Bridge: Access To East Beach Secured

One of the key actions highlighted by the Trust’s original 5 year plan was to improve or upgrade the Seatown bridge which once provided a crucial connection to the East Beach. The Trust researched and worked for over five years to achieve full funding from the Scottish Government and ensure access for future generations.

Key milestones in the five-year effort:

Establishing Ownership
With the demise of the Harbour Board, ownership of the bridge was assumed to have been handed over to the follow-on agencies of the Grampian region Moray District and Moray Councils. Following further investigation, it was confirmed that the Crown had accepted ownership of the bridge – though they subsequently stated that they had no intention or obligation to do any work to the bridge. The Crown was keen to see transfer of ownership to anybody that could maintain the bridge in a suitable manner. On completion of the New Bridge the Crown will hand over ownership of the bridge to The Moray Council.

The Trust commissioned two reports from Fairhurst, Elgin, which highlighted the poor condition of the bridge and some repair options. These reports however didn’t cover the condition of the wooden support structure below the water line, the condition of which was crucial for long term use. Further funding was secured for a full structural survey and options appraisal report, funded by the Beatrice Fund and local donations, which confirmed the need for a new bridge.

Fundraising: The final fundraising hurdle was to secure the finance to replace the bridge. This was achieved in 2021, when the Scottish Government stepped in to guarantee the project.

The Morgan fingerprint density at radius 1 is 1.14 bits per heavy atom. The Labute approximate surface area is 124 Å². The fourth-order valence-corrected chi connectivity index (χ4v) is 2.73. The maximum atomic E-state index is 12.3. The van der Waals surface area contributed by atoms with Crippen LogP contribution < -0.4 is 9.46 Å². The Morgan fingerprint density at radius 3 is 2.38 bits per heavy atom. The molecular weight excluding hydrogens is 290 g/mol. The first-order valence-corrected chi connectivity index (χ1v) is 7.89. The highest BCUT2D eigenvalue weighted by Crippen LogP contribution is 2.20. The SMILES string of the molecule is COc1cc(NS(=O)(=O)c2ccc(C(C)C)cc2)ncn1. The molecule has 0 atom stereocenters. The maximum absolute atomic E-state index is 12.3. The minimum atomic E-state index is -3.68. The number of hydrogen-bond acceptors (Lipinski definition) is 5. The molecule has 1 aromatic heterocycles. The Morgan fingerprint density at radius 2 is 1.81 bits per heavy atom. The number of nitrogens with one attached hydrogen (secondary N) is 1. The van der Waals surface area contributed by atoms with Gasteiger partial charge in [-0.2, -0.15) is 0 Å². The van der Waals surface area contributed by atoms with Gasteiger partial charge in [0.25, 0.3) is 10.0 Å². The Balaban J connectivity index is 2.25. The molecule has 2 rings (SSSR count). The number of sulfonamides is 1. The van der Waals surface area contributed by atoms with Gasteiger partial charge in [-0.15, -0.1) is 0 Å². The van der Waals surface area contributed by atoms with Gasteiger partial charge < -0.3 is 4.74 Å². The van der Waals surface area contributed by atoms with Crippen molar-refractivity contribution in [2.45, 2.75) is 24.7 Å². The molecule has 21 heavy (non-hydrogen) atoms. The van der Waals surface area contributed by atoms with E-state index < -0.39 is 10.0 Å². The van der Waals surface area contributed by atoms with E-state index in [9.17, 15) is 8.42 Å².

Bridge History
The Old Bridge was built and installed at the esplanade in 1908. Shortly after completion it was removed as it stopped the fishing boats unloading their catches at the Seatown. It was stored from 1912 and rebuilt at the Seatown position in 1918. The Bridge was built by the Harbour Company following a loan from the town council. In 1925 the Harbour Company ceased to exist, and ownership fell eventually by default to the Crown. In the almost 100 years since this transfer, the bridge was maintained by the local town council and then local authorities in their varied guises.

The 2 articles linked to below were published on this website in 2016 and 2017, as the Trust investigated the condition and ownership of the East Beach Bridge.


Lossiemouth Community Development Trust

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Lossiemouth Community Development Trust

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About Us

Lossiemouth Community Development Trust was formed to represent and promote plans for residents and tourism in Lossiemouth by adopting a joint community approach towards improving facilities for the benefit of everyone in the community

Lossiemouth Community Development Trust is a Scottish Charity registration number SC045972.